Tirades, tantrums, and talking to myself

Hello everyone! With football season underway, I thought I’d offer an excerpt from a project I’ve been working on concerning Georgia football, and my personal experiences as a fan of UGA. I’ll be back soon with another chapter in the continuing saga of the Bear Team. In the meantime, I hope you enjoy this look into the world of that most misunderstood of creatures: the sports fan.

You have just settled down to watch a game involving your favorite team. You have a beverage, a snack, and the remote control at hand. You will remain calm. No matter what happens on that television screen, you will handle it with quiet dignity and restraint. There is no reason to get all worked up about a bunch of people you have never met, throwing or kicking a ball around. Under no circumstances will you yell, curse, jump up and down, throw things, or punch the wall. After all, it’s only a game.

If you are any kind of a sports fan, chances are you’ve heard these statements made a number of times by your parents, your friends, or your spouse. Amazingly enough, there are people out there who don’t care about sports; people who go through their entire lives with nothing to look forward to on Saturday afternoon, or Monday night! I know it sounds crazy, but these unfortunate souls simply can’t understand why those of us who are fans care so much; why the simple flight of a ball inspires such an intense reaction.

I react, I won’t lie to you. When something big happens in a game I’m watching, anyone in my vicinity will know about it immediately. I’ve jumped off of furniture, crashed into walls, sprinted up and down the street, and awakened the neighbors in celebration of big wins, or big plays. I’ve spent all night on the phone talking to fellow fans after an unexpected triumph. I’ve danced and sang in the privacy of my own home. I’ve done all of these things when pleased with the course a game was taking, but I save my strongest reactions for those times when things are going in the opposite direction. And oh how often things go that way.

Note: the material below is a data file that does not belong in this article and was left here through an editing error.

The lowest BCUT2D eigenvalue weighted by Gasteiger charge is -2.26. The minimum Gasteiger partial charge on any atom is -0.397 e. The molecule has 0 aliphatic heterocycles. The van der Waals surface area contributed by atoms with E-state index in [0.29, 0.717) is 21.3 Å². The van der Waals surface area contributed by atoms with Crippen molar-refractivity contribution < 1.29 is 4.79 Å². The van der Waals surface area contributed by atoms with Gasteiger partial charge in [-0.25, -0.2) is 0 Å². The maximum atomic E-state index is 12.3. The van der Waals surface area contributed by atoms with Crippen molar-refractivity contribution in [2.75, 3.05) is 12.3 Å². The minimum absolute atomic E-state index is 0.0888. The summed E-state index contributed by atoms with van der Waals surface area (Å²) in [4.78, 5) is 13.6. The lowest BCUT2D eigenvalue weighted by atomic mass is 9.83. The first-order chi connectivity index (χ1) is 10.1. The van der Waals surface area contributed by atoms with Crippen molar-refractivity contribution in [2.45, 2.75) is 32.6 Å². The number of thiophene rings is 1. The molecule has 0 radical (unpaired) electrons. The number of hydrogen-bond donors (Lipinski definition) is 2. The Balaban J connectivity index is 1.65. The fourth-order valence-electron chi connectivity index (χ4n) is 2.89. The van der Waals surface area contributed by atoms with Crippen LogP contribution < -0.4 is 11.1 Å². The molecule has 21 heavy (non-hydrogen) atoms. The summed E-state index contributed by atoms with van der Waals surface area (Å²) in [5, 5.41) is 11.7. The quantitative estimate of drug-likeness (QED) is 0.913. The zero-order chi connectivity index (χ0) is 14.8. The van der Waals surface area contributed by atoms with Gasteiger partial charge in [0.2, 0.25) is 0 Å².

People are often surprised to learn that I get so worked up during games. I guess it is because I’m normally a fairly calm and laid back person. But put my team in the final minutes of a tight game and all of a sudden I become the most anxious, high-strung, and vocal person in any group. In fact I’m convinced that were a doctor to take my blood pressure during one of these high-tension games, I would immediately be put on medication and limited to a low cholesteral diet.

I know that I’m not alone. There are thousands of fans like me out there, many of whom are sweating out a tight game right now. If you are unsure if you are one of us, here is a quiz to help you find out:

Your favorite football team is playing one of it’s biggest rivals. The game is in the fourth quarter, and the score is close. Your team’s running back breaks into the clear for a big gain. At last, the defense closes in on him and brings him down. As he falls to the ground, the arm holding the football is pulled away from his body and the ball pops into the hands of an opposing defender. Which of the following best describes your likely reaction?  Do you…